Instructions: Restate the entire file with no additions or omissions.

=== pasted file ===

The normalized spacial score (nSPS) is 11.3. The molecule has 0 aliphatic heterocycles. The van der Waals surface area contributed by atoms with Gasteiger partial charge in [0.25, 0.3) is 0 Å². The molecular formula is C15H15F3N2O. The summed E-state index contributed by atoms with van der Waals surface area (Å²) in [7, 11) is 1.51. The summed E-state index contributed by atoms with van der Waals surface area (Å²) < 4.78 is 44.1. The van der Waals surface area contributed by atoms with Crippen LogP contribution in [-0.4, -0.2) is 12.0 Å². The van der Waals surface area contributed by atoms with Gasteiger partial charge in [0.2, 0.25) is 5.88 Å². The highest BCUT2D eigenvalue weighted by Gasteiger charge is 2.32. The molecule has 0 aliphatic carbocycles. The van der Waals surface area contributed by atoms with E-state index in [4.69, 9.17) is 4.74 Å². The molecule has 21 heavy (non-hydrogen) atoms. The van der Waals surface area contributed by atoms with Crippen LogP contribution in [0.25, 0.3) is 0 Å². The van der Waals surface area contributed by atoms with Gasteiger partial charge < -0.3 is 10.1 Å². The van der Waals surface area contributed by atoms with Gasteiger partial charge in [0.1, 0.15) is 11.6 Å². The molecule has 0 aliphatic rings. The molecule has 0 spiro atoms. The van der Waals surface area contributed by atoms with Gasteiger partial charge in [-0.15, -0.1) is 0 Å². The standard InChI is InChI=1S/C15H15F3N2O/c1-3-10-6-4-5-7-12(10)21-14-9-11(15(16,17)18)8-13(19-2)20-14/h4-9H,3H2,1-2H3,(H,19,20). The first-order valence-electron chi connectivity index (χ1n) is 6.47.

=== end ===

The normalized spacial score (nSPS) is 11.3. The molecule has 0 aliphatic heterocycles. The van der Waals surface area contributed by atoms with Gasteiger partial charge in [0.25, 0.3) is 0 Å². The molecular formula is C15H15F3N2O. The summed E-state index contributed by atoms with van der Waals surface area (Å²) in [7, 11) is 1.51. The summed E-state index contributed by atoms with van der Waals surface area (Å²) < 4.78 is 44.1. The van der Waals surface area contributed by atoms with Crippen LogP contribution in [-0.4, -0.2) is 12.0 Å². The van der Waals surface area contributed by atoms with Gasteiger partial charge in [0.2, 0.25) is 5.88 Å². The highest BCUT2D eigenvalue weighted by Gasteiger charge is 2.32. The molecule has 0 aliphatic carbocycles. The van der Waals surface area contributed by atoms with E-state index in [4.69, 9.17) is 4.74 Å². The molecule has 21 heavy (non-hydrogen) atoms. The van der Waals surface area contributed by atoms with Crippen LogP contribution in [0.25, 0.3) is 0 Å². The van der Waals surface area contributed by atoms with Gasteiger partial charge < -0.3 is 10.1 Å². The van der Waals surface area contributed by atoms with Gasteiger partial charge in [0.1, 0.15) is 11.6 Å². The molecule has 0 aliphatic rings. The molecule has 0 spiro atoms. The van der Waals surface area contributed by atoms with Gasteiger partial charge in [-0.15, -0.1) is 0 Å². The standard InChI is InChI=1S/C15H15F3N2O/c1-3-10-6-4-5-7-12(10)21-14-9-11(15(16,17)18)8-13(19-2)20-14/h4-9H,3H2,1-2H3,(H,19,20). The first-order valence-electron chi connectivity index (χ1n) is 6.47.